- Historic Sites
How to get a drink or a meal or a night’s sleep before April 18, 1906
April/May 2006 | Volume 57, Issue 2
Have a drink at the bar at Boulevard , one of San Francisco’s finest restaurants (or if you can get a table, splurge on dinner). Boulevard is located in the 1889 Audiffred Building, one of the most beautiful and fortunate earthquake survivors (it was relatively unscathed). Though the restaurant opened in 1993, its classic belle-époque atmosphere (handblown Art Nouveau light fixtures, pressed-tin ceilings) brings diners back to another age.
Book a room (or have a drink) at one of three grand survivors, the Fairmont (which had just been completed at the time of the quake), the St. Francis , or the Palace . All three have been extensively renovated, but each one exudes early San Francisco elegance. For the kitsch factor, have a mai tai in a grass hut while a “thunderstorm” booms around you in the Fairmont’s Tonga Room, a survivor of a more recent era—the 1950s.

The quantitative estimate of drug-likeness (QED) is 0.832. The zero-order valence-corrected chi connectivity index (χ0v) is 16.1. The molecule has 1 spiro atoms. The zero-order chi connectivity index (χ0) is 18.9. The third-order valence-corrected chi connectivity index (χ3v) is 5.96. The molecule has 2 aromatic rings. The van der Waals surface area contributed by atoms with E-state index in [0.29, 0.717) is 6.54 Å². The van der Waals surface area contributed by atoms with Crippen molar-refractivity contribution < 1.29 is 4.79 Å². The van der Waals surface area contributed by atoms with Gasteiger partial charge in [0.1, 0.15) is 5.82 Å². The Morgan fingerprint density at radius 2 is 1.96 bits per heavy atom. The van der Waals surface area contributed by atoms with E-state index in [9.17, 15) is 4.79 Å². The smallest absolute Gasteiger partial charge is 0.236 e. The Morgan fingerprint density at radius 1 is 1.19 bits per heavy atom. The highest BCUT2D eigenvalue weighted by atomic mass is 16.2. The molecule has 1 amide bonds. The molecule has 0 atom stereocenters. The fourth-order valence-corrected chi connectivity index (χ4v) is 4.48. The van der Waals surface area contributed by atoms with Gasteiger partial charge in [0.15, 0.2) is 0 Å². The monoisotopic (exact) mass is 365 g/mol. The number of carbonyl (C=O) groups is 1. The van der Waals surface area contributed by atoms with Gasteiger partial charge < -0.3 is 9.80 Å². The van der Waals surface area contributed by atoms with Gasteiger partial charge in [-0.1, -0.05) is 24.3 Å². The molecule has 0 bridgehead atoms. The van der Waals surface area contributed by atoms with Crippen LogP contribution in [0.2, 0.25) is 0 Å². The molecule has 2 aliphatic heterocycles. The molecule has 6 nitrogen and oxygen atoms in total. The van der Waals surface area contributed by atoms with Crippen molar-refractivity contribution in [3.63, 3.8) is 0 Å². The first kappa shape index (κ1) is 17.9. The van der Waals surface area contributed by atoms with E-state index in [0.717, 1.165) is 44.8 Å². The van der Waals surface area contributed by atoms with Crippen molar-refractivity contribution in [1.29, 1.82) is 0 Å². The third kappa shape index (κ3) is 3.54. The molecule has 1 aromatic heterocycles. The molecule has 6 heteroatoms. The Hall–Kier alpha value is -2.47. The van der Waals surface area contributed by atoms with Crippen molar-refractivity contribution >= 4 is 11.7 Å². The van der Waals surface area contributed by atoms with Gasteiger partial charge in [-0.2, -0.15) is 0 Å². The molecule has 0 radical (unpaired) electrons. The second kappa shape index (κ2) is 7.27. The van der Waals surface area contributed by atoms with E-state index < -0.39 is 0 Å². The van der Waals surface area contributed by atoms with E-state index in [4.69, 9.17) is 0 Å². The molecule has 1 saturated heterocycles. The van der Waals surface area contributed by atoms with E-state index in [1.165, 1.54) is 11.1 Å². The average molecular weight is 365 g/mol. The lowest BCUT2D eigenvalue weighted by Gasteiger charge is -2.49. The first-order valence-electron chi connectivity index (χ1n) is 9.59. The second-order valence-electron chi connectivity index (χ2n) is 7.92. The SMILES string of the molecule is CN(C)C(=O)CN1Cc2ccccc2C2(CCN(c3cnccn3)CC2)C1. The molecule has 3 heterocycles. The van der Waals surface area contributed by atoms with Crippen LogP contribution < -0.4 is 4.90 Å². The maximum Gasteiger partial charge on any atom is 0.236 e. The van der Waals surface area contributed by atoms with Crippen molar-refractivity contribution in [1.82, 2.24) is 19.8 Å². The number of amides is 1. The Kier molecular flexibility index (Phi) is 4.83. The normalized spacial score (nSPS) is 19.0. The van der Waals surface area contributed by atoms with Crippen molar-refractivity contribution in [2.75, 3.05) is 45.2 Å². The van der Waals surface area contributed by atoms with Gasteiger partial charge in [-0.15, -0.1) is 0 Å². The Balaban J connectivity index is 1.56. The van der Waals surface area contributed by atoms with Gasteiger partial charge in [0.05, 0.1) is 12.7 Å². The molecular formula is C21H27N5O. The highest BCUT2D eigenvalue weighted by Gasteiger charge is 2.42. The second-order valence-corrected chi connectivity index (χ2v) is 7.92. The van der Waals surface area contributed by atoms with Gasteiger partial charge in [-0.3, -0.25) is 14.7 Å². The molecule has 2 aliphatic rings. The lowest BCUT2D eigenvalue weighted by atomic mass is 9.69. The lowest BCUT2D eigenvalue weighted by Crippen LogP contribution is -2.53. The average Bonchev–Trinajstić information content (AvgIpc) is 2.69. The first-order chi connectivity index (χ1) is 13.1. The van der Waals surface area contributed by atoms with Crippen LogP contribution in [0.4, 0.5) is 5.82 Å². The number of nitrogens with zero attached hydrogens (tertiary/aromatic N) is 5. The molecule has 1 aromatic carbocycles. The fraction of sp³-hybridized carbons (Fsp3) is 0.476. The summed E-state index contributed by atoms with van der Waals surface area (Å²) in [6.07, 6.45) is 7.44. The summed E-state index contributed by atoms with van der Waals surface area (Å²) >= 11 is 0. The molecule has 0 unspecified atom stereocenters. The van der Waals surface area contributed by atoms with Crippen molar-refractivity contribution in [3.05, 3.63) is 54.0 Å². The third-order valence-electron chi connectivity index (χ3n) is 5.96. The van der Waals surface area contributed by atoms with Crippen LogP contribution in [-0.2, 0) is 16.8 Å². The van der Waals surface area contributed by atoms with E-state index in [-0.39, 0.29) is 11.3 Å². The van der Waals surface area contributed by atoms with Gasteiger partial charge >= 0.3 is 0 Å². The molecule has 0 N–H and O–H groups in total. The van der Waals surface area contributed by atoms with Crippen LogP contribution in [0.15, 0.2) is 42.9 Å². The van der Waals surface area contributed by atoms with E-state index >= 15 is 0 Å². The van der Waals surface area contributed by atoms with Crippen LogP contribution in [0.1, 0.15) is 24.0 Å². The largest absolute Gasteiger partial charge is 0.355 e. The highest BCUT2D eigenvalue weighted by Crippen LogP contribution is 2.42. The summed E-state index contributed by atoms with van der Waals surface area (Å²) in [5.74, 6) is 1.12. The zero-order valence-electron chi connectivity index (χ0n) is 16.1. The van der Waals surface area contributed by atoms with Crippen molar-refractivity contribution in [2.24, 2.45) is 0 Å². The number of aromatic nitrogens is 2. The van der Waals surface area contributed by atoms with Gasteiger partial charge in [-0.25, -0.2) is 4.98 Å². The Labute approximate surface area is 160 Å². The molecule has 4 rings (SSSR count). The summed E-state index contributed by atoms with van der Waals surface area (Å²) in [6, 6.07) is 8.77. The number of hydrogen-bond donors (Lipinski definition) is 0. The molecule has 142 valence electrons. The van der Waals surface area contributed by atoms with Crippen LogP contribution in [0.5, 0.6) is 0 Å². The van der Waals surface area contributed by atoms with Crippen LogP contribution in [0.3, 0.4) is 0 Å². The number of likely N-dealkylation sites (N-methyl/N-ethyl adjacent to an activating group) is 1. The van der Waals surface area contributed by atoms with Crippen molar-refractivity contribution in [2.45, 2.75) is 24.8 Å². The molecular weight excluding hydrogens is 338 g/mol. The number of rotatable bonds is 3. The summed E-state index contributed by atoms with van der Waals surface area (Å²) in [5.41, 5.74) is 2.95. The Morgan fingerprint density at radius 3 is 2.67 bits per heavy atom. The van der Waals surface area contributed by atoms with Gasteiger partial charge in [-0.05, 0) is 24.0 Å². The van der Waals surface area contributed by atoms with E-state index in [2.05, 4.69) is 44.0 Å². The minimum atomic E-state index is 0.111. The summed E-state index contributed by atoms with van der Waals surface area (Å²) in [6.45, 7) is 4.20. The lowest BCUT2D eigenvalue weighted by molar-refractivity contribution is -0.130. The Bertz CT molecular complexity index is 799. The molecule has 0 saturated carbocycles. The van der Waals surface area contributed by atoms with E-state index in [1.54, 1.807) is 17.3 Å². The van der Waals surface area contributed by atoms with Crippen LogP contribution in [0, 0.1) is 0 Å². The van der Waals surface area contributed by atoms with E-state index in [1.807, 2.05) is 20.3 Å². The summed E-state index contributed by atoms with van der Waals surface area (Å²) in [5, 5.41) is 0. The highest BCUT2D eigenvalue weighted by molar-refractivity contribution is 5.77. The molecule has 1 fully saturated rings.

Or, for a true Victorian experience, stay at one of Alamo Square’s surviving structures. The Archbishop’s Mansion was built in 1904 for the arch-bishop of San Francisco. Each room is named for an opera, and the spaces are opulent. Around the corner, Chateau Tivoli is an 1892 landmark, built for the owner of San Francisco’s first opera house, the Tivoli. Many famous writers and artists are said to have stayed here, and some have rooms named after them: Jack London, Enrico Caruso, and Lola Montez.